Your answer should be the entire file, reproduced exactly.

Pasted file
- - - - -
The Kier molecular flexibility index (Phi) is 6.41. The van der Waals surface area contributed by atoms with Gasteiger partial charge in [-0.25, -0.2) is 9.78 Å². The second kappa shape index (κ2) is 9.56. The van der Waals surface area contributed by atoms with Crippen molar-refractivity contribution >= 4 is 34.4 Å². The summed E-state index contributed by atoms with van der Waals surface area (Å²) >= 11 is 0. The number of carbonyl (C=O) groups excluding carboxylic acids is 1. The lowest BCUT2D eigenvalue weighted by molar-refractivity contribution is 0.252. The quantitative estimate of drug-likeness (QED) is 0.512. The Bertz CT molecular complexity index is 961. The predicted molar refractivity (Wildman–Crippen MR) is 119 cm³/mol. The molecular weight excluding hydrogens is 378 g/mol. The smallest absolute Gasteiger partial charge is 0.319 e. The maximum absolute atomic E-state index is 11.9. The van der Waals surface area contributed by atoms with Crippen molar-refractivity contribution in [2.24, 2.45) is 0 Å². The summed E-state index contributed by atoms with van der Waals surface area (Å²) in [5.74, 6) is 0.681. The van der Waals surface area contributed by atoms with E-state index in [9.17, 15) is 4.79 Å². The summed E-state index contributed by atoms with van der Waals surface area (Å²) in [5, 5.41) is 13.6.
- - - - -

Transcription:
The Kier molecular flexibility index (Phi) is 6.41. The van der Waals surface area contributed by atoms with Gasteiger partial charge in [-0.25, -0.2) is 9.78 Å². The second kappa shape index (κ2) is 9.56. The van der Waals surface area contributed by atoms with Crippen molar-refractivity contribution >= 4 is 34.4 Å². The summed E-state index contributed by atoms with van der Waals surface area (Å²) >= 11 is 0. The number of carbonyl (C=O) groups excluding carboxylic acids is 1. The lowest BCUT2D eigenvalue weighted by molar-refractivity contribution is 0.252. The quantitative estimate of drug-likeness (QED) is 0.512. The Bertz CT molecular complexity index is 961. The predicted molar refractivity (Wildman–Crippen MR) is 119 cm³/mol. The molecular weight excluding hydrogens is 378 g/mol. The smallest absolute Gasteiger partial charge is 0.319 e. The maximum absolute atomic E-state index is 11.9. The van der Waals surface area contributed by atoms with Crippen molar-refractivity contribution in [2.24, 2.45) is 0 Å². The summed E-state index contributed by atoms with van der Waals surface area (Å²) in [5.74, 6) is 0.681. The van der Waals surface area contributed by atoms with E-state index in [9.17, 15) is 4.79 Å². The summed E-state index contributed by atoms with van der Waals surface area (Å²) in [5, 5.41) is 13.6.